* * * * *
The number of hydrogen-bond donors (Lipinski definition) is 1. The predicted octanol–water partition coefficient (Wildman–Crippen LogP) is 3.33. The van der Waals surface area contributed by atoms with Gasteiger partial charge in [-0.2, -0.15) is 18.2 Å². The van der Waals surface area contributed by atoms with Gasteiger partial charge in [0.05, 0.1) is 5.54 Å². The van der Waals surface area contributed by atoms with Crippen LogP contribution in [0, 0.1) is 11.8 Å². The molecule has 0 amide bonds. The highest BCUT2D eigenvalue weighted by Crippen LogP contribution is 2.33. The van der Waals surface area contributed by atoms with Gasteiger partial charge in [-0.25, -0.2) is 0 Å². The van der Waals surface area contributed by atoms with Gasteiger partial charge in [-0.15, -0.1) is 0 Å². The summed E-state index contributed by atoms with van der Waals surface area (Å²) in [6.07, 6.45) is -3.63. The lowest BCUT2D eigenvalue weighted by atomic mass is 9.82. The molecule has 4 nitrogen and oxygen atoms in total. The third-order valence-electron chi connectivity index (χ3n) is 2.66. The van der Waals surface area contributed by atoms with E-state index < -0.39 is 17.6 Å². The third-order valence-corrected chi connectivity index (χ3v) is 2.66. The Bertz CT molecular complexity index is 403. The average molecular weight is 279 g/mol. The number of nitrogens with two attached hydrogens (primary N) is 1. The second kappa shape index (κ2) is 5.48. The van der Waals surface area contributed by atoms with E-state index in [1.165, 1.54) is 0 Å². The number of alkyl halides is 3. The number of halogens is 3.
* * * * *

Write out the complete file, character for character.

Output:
The number of hydrogen-bond donors (Lipinski definition) is 1. The predicted octanol–water partition coefficient (Wildman–Crippen LogP) is 3.33. The van der Waals surface area contributed by atoms with Gasteiger partial charge in [-0.2, -0.15) is 18.2 Å². The van der Waals surface area contributed by atoms with Gasteiger partial charge in [0.05, 0.1) is 5.54 Å². The van der Waals surface area contributed by atoms with Crippen LogP contribution in [0, 0.1) is 11.8 Å². The molecule has 0 amide bonds. The highest BCUT2D eigenvalue weighted by Crippen LogP contribution is 2.33. The van der Waals surface area contributed by atoms with Gasteiger partial charge in [-0.25, -0.2) is 0 Å². The van der Waals surface area contributed by atoms with Gasteiger partial charge in [-0.15, -0.1) is 0 Å². The summed E-state index contributed by atoms with van der Waals surface area (Å²) in [6.07, 6.45) is -3.63. The lowest BCUT2D eigenvalue weighted by atomic mass is 9.82. The molecule has 4 nitrogen and oxygen atoms in total. The third-order valence-electron chi connectivity index (χ3n) is 2.66. The van der Waals surface area contributed by atoms with E-state index < -0.39 is 17.6 Å². The third-order valence-corrected chi connectivity index (χ3v) is 2.66. The Bertz CT molecular complexity index is 403. The average molecular weight is 279 g/mol. The number of nitrogens with two attached hydrogens (primary N) is 1. The second kappa shape index (κ2) is 5.48. The van der Waals surface area contributed by atoms with E-state index in [1.165, 1.54) is 0 Å². The number of alkyl halides is 3. The number of halogens is 3.